John, Let me just say how thrilled I am to be mentioned on your blog. I have arrived! Also, I should say that your series “So, what CAN you do with a history major?” gave me much inspiration and ammunition for talking about the subject on my own campus.
Also, I really like your point about tending to neglect students who do not go into teaching history in some form. I think we really need to show how much we value students who go into other fields. When I've contacted alumni of our history department, they've often responded apologetically that they don't do something history-related. It is hard to convince some of them that they don't have to apologize!
I would only add that while it is a great thing that you and others are working on this subject at various colleges throughout the country, I think we could benefit from more coordination and a sort of united offensive against the idea that history majors are not suited to do much in the work world. Your CEO from Raleigh is very heart-warming for me. But, for more CEOs to think like her or him, I think we have a lot of work to do!
I wish, in general, that people viewed a college education as less of a four-year vocational training. The pressure to answer what 'you're going to do' with your concentration seems ill-placed in conjunction with the supposed reasons people go to college in the first place.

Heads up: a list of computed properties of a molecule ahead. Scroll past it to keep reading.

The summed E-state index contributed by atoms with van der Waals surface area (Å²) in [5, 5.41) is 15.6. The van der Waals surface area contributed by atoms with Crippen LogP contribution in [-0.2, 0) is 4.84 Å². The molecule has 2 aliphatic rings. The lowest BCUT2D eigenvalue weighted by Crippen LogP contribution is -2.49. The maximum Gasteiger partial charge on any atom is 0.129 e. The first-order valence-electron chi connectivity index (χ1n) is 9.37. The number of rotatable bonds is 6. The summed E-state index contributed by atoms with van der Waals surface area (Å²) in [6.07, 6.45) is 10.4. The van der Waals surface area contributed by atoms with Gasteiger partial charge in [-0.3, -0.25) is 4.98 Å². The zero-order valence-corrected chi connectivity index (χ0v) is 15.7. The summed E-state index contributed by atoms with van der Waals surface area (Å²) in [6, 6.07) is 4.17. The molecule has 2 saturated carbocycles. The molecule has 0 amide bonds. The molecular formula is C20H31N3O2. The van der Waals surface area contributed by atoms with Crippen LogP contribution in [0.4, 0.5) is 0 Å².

When I decided to study History and Russian in college, my practical parents tried to talk me out of it. I chose these fields simply because I thought they were interesting, and I am now employed in a non-profit that works with the Former Soviet Union. I am not living in luxury, but it isn't a box, either.
On a snarkier note, I definitely think that the demands placed on history majors ought to make them MUCH more employable than those who graduate with degrees like 'communications,' which I actually see listed explicitly on more job ads.
Nat, this is a good point, you have: what happened to education for its own sake? And I'm inspired by how creative you've been in making your History and Russian (what a cool combination!) work.
Many of my students, though, have trouble imagining what kind of careers they might make. And their parents put them under pretty intense pressure too. For these reasons, I think I and other profs could help by working hard to help students, their parents, and the broader public see what history majors can do. One place to start is by trumpeting the career paths of alumni like you.